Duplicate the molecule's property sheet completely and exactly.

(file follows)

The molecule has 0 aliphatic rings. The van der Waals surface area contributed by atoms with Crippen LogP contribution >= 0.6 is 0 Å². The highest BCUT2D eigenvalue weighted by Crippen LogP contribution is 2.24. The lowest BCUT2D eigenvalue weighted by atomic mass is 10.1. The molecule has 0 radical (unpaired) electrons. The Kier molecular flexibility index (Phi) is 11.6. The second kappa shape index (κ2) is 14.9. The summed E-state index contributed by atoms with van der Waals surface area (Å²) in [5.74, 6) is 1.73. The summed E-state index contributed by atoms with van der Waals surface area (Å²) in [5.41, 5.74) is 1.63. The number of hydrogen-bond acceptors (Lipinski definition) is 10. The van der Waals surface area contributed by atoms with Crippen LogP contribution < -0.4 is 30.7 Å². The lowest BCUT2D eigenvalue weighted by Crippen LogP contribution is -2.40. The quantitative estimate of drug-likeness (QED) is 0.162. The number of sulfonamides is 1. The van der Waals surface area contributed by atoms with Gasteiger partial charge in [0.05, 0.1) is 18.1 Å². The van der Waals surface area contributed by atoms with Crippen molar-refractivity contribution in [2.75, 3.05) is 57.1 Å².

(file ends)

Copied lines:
The molecule has 0 aliphatic rings. The van der Waals surface area contributed by atoms with Crippen LogP contribution >= 0.6 is 0 Å². The highest BCUT2D eigenvalue weighted by Crippen LogP contribution is 2.24. The lowest BCUT2D eigenvalue weighted by atomic mass is 10.1. The molecule has 0 radical (unpaired) electrons. The Kier molecular flexibility index (Phi) is 11.6. The second kappa shape index (κ2) is 14.9. The summed E-state index contributed by atoms with van der Waals surface area (Å²) in [5.74, 6) is 1.73. The summed E-state index contributed by atoms with van der Waals surface area (Å²) in [5.41, 5.74) is 1.63. The number of hydrogen-bond acceptors (Lipinski definition) is 10. The van der Waals surface area contributed by atoms with Crippen LogP contribution < -0.4 is 30.7 Å². The lowest BCUT2D eigenvalue weighted by Crippen LogP contribution is -2.40. The quantitative estimate of drug-likeness (QED) is 0.162. The number of sulfonamides is 1. The van der Waals surface area contributed by atoms with Gasteiger partial charge in [0.05, 0.1) is 18.1 Å². The van der Waals surface area contributed by atoms with Crippen molar-refractivity contribution in [2.75, 3.05) is 57.1 Å².